Need to prevent, respond to the treatment of snakebites: Experts | WeForNews

International Snakebite Awareness Day: KP, an 18-year-old boy, gets bitten in the remote village of Gumte in Arunachal Pradesh in the evening as he walks home through the jungle.

He complains of severe pain in his bitten hand which begins to swell in no time. His mother rushes him to the nearby primary health center, where there are no health personnel available.

His mother takes him to a nearby traditional healer who incises the wound with a used blade despite the excruciating pain the boy is in, then applies a serpent stone, which the healer says sucks the venom out of the body.

The boy slowly begins to become unconscious and shows signs of respiratory distress. He was then rushed to Pakke Kessang Community Health Center 30 km away, but arrived there unconscious and was pronounced dead on arrival.

Snakebite envenomation (SBE) was added to the list of neglected tropical diseases in 2017 by the World Health Organization (WHO), which also estimates that there are 4.5 to 5.4 million snakebites worldwide, resulting in 1.8 to 2.7 million envenomations, 81,000 to 138,000 deaths, and permanent disabilities out of 400,000 per year.

International Snakebite Awareness Day is celebrated on September 19 every year.

India has the dubious distinction of accounting for half the number of bites, around two million and 58,000 deaths a year. More than 70% of SBEs occur in men, usually in the productive ages between 20 and 60, and therefore have a considerable socio-economic impact, particularly in the event of the death of the only time-saving family member.

Doctors say the reasons for the neglect are many, including the general lack of snakebite awareness among healthcare workers, the community, and more. the available general-purpose anti-snake venom having no neutralizing effect against North East Indian snake species; victims in remote villages rely on traditional healers for treatment; and the absence of a national treatment protocol.

All of these factors, along with the general apathy shown towards EBS by health policy makers, the pharmaceutical industry, funding agencies and the health system in general, despite the considerable social ramifications, contribute to it. .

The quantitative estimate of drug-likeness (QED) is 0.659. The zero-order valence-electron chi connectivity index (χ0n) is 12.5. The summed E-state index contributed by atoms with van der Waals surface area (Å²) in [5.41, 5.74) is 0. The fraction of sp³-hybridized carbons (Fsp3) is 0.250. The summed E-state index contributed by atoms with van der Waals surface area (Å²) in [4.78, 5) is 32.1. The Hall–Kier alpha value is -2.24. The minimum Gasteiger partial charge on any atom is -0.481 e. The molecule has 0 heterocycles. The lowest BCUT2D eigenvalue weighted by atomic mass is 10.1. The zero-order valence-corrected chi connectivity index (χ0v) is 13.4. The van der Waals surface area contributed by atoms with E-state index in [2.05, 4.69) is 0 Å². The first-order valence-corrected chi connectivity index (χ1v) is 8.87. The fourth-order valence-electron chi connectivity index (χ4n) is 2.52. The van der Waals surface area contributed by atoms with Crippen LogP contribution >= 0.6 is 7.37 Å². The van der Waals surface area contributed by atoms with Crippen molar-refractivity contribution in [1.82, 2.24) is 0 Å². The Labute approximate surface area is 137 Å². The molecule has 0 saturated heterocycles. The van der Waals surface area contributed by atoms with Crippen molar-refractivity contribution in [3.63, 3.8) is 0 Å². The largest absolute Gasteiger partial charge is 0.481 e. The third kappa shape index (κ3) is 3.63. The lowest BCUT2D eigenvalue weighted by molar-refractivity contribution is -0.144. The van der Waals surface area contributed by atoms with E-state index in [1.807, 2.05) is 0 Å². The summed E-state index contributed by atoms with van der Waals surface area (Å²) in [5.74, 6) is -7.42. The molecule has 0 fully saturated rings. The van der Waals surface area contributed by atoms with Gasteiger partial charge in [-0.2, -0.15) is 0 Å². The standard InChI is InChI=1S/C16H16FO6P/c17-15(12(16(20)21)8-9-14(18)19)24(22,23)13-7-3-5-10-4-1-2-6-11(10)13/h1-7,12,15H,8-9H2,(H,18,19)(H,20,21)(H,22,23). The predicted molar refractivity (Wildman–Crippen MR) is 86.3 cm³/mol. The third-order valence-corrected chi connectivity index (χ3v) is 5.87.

The problems highlighted are more pronounced in the northeast, as the snake species here differ greatly from the rest of India and the effect of anti-snake venom against common envenomers like the naja kaouthia (monocellate cobra) and the species of vipers is doubtful.

In order to be able to prevent death and complications, the community needs to be educated about snakebites, how to prevent them, first aid measures, and the value of snake venom as the only available treatment for envenomation.

The awareness campaign should seep into the community through school children, ASHA workers, etc.

Physicians should be trained in immediate first aid, signs and symptoms of envenomation, dosage of snake venom, and premedication and complications.

In order to address this neglect and inequity, the Indian Council of Medical Research (ICMR) has formed a National Task Force for the Study of Incidence, Morbidity, Mortality and Socio-economic Burden snakebites in India.

The task force includes Jaideep C. Menon, Cardiologist at Amrita Institute of Medical Sciences in Kochi, Omesh K. Bharti, State Epidemiological Officer with the Government of Himachal Pradesh, and Santanu K. Sharma, Scientist G at the Center Dibrugarh Regional Medical Research Center.

They are currently on a field visit for an analysis of the situation in the four northeastern states of Arunachal Pradesh, Meghalaya, Mizoram and Tripura.

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